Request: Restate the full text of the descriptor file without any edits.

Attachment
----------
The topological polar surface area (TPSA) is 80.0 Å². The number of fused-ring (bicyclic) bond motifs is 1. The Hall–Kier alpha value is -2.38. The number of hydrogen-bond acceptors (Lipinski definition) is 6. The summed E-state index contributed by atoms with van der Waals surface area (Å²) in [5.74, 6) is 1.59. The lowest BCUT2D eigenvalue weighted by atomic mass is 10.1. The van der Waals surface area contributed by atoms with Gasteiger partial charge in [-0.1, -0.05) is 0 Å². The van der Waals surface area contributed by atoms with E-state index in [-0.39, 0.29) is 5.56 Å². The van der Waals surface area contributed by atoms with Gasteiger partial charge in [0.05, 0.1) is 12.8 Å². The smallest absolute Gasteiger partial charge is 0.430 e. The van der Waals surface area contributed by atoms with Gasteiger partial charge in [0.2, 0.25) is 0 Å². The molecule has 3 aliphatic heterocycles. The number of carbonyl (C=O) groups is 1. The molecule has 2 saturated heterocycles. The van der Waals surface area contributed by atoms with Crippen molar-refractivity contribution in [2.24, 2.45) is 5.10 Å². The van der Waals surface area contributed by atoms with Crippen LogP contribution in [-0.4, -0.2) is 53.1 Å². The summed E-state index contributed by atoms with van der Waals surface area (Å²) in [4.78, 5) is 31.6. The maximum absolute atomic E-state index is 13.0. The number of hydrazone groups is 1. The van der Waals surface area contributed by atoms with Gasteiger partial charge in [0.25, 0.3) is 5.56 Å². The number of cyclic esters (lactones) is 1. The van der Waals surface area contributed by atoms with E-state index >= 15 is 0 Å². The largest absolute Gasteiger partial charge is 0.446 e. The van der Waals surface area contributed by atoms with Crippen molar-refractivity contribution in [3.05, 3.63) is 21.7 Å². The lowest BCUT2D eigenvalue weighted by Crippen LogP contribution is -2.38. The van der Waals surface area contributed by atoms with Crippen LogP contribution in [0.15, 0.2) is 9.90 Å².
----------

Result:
The topological polar surface area (TPSA) is 80.0 Å². The number of fused-ring (bicyclic) bond motifs is 1. The Hall–Kier alpha value is -2.38. The number of hydrogen-bond acceptors (Lipinski definition) is 6. The summed E-state index contributed by atoms with van der Waals surface area (Å²) in [5.74, 6) is 1.59. The lowest BCUT2D eigenvalue weighted by atomic mass is 10.1. The van der Waals surface area contributed by atoms with Gasteiger partial charge in [-0.1, -0.05) is 0 Å². The van der Waals surface area contributed by atoms with E-state index in [-0.39, 0.29) is 5.56 Å². The van der Waals surface area contributed by atoms with Gasteiger partial charge in [0.05, 0.1) is 12.8 Å². The smallest absolute Gasteiger partial charge is 0.430 e. The van der Waals surface area contributed by atoms with Gasteiger partial charge in [0.2, 0.25) is 0 Å². The molecule has 3 aliphatic heterocycles. The number of carbonyl (C=O) groups is 1. The molecule has 2 saturated heterocycles. The van der Waals surface area contributed by atoms with Crippen molar-refractivity contribution in [2.24, 2.45) is 5.10 Å². The van der Waals surface area contributed by atoms with Crippen LogP contribution in [-0.4, -0.2) is 53.1 Å². The summed E-state index contributed by atoms with van der Waals surface area (Å²) in [4.78, 5) is 31.6. The maximum absolute atomic E-state index is 13.0. The number of hydrazone groups is 1. The van der Waals surface area contributed by atoms with Gasteiger partial charge in [0.25, 0.3) is 5.56 Å². The number of cyclic esters (lactones) is 1. The van der Waals surface area contributed by atoms with E-state index >= 15 is 0 Å². The largest absolute Gasteiger partial charge is 0.446 e. The van der Waals surface area contributed by atoms with Crippen molar-refractivity contribution in [3.05, 3.63) is 21.7 Å². The lowest BCUT2D eigenvalue weighted by Crippen LogP contribution is -2.38. The van der Waals surface area contributed by atoms with Crippen LogP contribution in [0.15, 0.2) is 9.90 Å².